Skip to main content

GAS6 in systemic inflammatory diseases: with and without infection


Vitamin K-dependent proteins are not only essential regulators of blood coagulation. A recent paper in Critical Care describes the levels of the vitamin K-dependent GAS6 and the soluble form of its receptor Axl in plasma from patients with sepsis of systemic inflammation. The results confirm that GAS6 is elevated during septicemia, but the fact that inflammatory conditions without infection produce a similar effect suggests it is inflammation that induces the synthesis of GAS6, rather than the interactions with bacteria or other infectious agents. The soluble form of the GAS6 receptor Axl was induced less compared with the effect observed in GAS6. This is important as the two proteins form an inactive complex in plasma, suggesting that a functional GAS6 form could be synthesized under these conditions. GAS6 has been proposed as a broad regulator of the innate immune response. GAS6 synthesis is therefore likely to be a regulatory mechanism during systemic inflammation. Recent advances provide the necessary tools for further research, including genetic screenings of the components of this system.

Since its discovery in 1929 as the 'Koagulations-Vitamin' by Henrik Dam, the main role assigned to vitamin K has been linked to maintaining hemostasis. Vitamin K inhibitors have been used in the clinic as anticoagulants since the 1950 s. Vitamin K is an essential cofactor in the post-transcriptional modification of glutamic residues of a small number of proteins in the human genome. Although the majority of these vitamin K-dependent proteins are part of the coagulation cascade or its regulators, others are involved in different processes. The view of vitamin K function is therefore now broader, and recent research has demonstrated a wide range of functions associated with vitamin K-dependent proteins; for instance, their implication in calcium homeostasis in the bone and other tissues. Furthermore, vitamin K-dependent proteins are present in invertebrates and other species lacking a coagulation cascade.

A later addition to these functions has been produced by studies on GAS6, the subject of the recent report by Ekman and colleagues [1]. GAS6 and the highly similar anticoagulant protein S were discovered to be ligands of a family of formerly orphan receptor protein tyrosine kinases, the TAM family [2, 3]. The function of this family of receptors was soon recognized to be important in mechanisms of defense against injuries, especially through their action as regulators of inflammation, apoptotic cell clearance and platelet-endothelial activation [47].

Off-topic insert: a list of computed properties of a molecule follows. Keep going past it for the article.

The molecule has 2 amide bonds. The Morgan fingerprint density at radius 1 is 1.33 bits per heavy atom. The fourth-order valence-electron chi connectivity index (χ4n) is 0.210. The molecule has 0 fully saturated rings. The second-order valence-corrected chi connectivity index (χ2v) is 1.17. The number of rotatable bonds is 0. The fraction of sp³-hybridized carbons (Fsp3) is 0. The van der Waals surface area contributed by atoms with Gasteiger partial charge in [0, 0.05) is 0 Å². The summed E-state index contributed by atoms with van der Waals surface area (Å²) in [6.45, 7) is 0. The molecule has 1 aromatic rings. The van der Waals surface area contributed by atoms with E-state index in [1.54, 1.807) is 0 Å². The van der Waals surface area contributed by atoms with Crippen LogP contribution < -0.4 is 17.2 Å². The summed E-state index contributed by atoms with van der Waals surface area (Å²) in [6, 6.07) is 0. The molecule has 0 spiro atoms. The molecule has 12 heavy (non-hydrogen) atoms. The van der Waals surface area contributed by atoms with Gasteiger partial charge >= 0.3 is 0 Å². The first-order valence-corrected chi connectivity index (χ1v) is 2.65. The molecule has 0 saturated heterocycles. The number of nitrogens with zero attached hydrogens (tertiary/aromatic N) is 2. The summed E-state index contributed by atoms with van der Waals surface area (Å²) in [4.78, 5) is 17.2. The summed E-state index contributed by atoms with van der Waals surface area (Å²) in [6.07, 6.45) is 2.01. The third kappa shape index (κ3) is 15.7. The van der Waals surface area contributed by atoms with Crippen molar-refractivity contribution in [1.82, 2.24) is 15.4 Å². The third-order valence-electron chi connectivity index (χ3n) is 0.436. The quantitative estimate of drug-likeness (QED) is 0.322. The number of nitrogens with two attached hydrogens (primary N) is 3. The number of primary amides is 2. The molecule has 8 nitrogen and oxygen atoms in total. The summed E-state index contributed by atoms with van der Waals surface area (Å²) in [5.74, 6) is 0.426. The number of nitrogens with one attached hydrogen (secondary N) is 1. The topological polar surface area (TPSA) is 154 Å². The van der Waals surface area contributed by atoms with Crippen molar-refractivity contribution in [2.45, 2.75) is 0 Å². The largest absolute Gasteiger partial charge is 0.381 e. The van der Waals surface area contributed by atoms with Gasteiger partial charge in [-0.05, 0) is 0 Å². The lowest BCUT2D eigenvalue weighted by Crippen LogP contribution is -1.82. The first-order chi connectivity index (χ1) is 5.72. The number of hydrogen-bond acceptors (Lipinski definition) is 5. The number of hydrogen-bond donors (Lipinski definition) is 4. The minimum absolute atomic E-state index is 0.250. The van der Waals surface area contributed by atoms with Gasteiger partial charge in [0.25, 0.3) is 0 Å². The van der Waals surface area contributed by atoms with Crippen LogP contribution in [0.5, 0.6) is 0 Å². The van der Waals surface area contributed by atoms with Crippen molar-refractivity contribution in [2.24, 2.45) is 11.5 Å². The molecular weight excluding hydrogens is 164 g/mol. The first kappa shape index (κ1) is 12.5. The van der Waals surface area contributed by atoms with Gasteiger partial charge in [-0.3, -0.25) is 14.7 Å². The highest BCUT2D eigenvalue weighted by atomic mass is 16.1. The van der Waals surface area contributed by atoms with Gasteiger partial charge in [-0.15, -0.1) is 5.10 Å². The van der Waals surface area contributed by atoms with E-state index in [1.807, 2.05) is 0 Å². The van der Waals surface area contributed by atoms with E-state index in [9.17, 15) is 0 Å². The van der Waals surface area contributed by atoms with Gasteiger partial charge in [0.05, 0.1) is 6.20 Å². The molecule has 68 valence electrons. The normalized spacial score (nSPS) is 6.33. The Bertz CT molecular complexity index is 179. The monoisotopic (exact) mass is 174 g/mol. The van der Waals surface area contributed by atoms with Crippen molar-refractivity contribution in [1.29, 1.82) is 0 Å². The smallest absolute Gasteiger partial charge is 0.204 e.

Owing to the low concentration of GAS6 in plasma and its similarity to protein S, which is 1,000-fold more concentrated, creating a reliable test to detect its concentration under different disease conditions has been a challenge. Despite these difficulties, several groups have reported that GAS6 acts as an acute-phase reactant, increasing its concentration during sepsis [8, 9]. The present study by Ekman and colleagues provides detailed evidence of this increase by comparing at the same time patients with different diagnoses related to septicemia - including severe sepsis, sepsis, systemic inflammatory response syndrome without infection, and verified infection - blood donors, systemic inflammatory response syndrome patients with infections, and patients without systemic inflammatory response syndrome as controls. Furthermore, the study determines the concentration of soluble Axl, a processed form of the receptor that is present in plasma at molar excess compared with GAS6 and that seems to capture most of the GAS6, forming a stable complex [10]. Previous studies have clearly established that GAS6 is increased in septic patients, and its concentration correlates with disease severity [8, 9].

In the present study, the authors show that plasma GAS6 increased in all conditions studied, irrespective of the presence of infection. Other conditions with an important activation of inflammation, such as pancreatitis, also show increased levels of GAS6 [11]. Taken together, these data suggest that GAS6 would be a general marker of inflammatory conditions rather than a specific marker for sepsis. This hypothesis would fit well with the view of the TAM receptor system as a brake for the innate immunity [12]. GAS6 itself shows anti-inflammatory properties in certain cells, reducing cytokine synthesis [13], but could also orchestrate the course of inflammation by favoring platelet and leukocyte interactions with the endothelium [7].